What's new?

Preparing for Nemo: What to do when a severe winter storm hits

With the winter superstorm Nemo rapidly approaching the Northeast with expected impact in major hubs like Boston and New York City, here are some last minute tips on what to do when it strikes:

What to do when a severe winter storm hits

Response inside a building:

  • Stay inside the building.
  • Ensure there is proper ventilation for any alternative heat sources being used.
  • If there is no heat, close off unneeded rooms and stuff towels or rags in cracks under doors.
  • Have plenty to eat and drink. Food provides the body with energy to produce its own heat. Drinking plenty of fluids prevents dehydration.
  • Wear layers of loose-fitting, lightweight, warm clothing. Remove layers to avoid overheating, perspiration, and subsequent chill.

Response outside

  • Find shelter immediately.
  • Try to stay dry and cover all exposed parts of your body.
  • If you cannot find shelter, prepare a lean-to, wind-break or snow cave for protection from the wind. Build a fire for heat and place rocks around it to absorb and reflect heat.
  • Do not eat unmelted snow; it will lower your body temperature. Melt it first.

Response in a car

  • Stay inside the car. Disorientation occurs quickly in wind-driven snow and cold.
  • Run the motor about ten minutes each hour for heat. Make sure the exhaust pipe is not blocked and the window is opened a little for fresh air.
  • Make yourself visible to rescuers by turning on the dome light at night when running the engine, tying a colored cloth (preferably red) to your antenna or door and raising the hood after the snow stops falling.
  • Exercise from time to time by vigorously moving arms, legs, fingers, and toes to keep blood circulating and to keep warm.

Winter Storm Links

The National Weather Service’s Storm Prediction page provides current severe weather information from NOAA.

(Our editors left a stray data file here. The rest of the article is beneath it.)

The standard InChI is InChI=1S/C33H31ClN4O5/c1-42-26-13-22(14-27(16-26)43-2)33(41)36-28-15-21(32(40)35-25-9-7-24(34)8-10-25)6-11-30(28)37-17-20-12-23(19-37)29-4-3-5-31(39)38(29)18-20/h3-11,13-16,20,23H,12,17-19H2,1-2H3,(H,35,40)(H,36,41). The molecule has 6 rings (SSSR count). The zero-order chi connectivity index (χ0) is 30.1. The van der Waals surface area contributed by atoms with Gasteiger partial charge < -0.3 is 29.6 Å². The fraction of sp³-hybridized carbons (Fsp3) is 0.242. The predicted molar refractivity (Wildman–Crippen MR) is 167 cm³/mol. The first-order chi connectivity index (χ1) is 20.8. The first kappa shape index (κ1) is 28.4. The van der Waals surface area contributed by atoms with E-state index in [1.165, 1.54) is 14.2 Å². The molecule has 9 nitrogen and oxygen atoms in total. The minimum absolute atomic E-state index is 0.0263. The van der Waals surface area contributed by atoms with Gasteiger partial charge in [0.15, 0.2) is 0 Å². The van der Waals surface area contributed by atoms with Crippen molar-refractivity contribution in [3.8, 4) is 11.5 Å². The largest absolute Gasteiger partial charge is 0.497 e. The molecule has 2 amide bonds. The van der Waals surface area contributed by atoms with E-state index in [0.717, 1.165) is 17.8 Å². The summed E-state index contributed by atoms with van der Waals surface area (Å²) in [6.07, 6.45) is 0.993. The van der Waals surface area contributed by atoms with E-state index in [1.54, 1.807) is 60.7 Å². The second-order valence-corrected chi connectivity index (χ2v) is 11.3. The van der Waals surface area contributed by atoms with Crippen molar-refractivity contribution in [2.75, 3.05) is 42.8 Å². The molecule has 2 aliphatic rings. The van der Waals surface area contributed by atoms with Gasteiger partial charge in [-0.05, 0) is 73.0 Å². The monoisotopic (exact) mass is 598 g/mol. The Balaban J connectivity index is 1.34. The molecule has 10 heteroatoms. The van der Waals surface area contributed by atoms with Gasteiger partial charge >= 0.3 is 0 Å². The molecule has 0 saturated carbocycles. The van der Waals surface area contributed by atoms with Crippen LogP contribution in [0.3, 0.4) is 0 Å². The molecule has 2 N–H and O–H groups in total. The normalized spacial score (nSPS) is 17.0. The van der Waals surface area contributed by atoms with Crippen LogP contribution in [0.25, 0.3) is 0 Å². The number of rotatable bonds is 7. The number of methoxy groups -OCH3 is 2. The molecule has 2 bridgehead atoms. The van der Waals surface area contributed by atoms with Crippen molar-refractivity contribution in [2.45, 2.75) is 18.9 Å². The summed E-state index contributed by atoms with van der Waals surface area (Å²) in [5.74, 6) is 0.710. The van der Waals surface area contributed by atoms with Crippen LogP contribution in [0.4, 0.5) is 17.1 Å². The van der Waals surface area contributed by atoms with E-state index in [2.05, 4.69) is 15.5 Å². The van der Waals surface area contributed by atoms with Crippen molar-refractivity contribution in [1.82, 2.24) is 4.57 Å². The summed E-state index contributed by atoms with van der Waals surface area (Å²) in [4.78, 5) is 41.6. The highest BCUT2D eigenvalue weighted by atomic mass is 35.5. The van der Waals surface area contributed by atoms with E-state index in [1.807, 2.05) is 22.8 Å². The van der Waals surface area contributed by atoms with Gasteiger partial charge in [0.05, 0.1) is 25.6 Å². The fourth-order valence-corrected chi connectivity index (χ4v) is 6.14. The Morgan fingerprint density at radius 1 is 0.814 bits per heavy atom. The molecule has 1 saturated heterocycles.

The National Climatic Data Center provides weather data from NOAA.

The Extreme Weather Sourcebook describes the economic and societal aspects of severe weather from the National Center for Atmospheric Research.

United Nations Office of Disaster Risk Management’s Prevention Web provides a global outlook on preparing for cold weather hazards in several languages.

American Red Cross’ Winter Storm Safety Checklist provides information on proper storm preparedness.

Federal Emergency Management System (FEMA) lists safety guidelines for before, during and after a winter weather emergency.   

To prepare your workplace

  • Winterize your workplace by clearing rain gutters to avoid clogging and flooding, cutting away tree branches that could fall on the building during a storm and applying insulation to pipes to prevent freezing.
  • Install a generator for emergency power and test it regularly.
  • Make sure your site has a designated shelter-in-place location and all associates are aware of where it is.

Prepare a winter storm kit with the following

  • Flashlights and extra batteries.
  • Battery-powered NOAA Weather Radios and portable radios to receive emergency information. These may be your only links to the outside.
  • Extra food and water. High-energy food, such as dried fruit or candy, and food requiring no cooking or refrigeration is best.
  • First-aid supplies.
  • Heating fuel. Fuel carriers may not reach you for days after a severe winter storm.
  • Emergency heating sources such as space heaters. Learn to use properly to prevent a fire.
  • Keep approved, maintained and regularly tested fire extinguishers present.

As part of your emergency response training, train associates so that they know what to do in the event of a severe winter storm.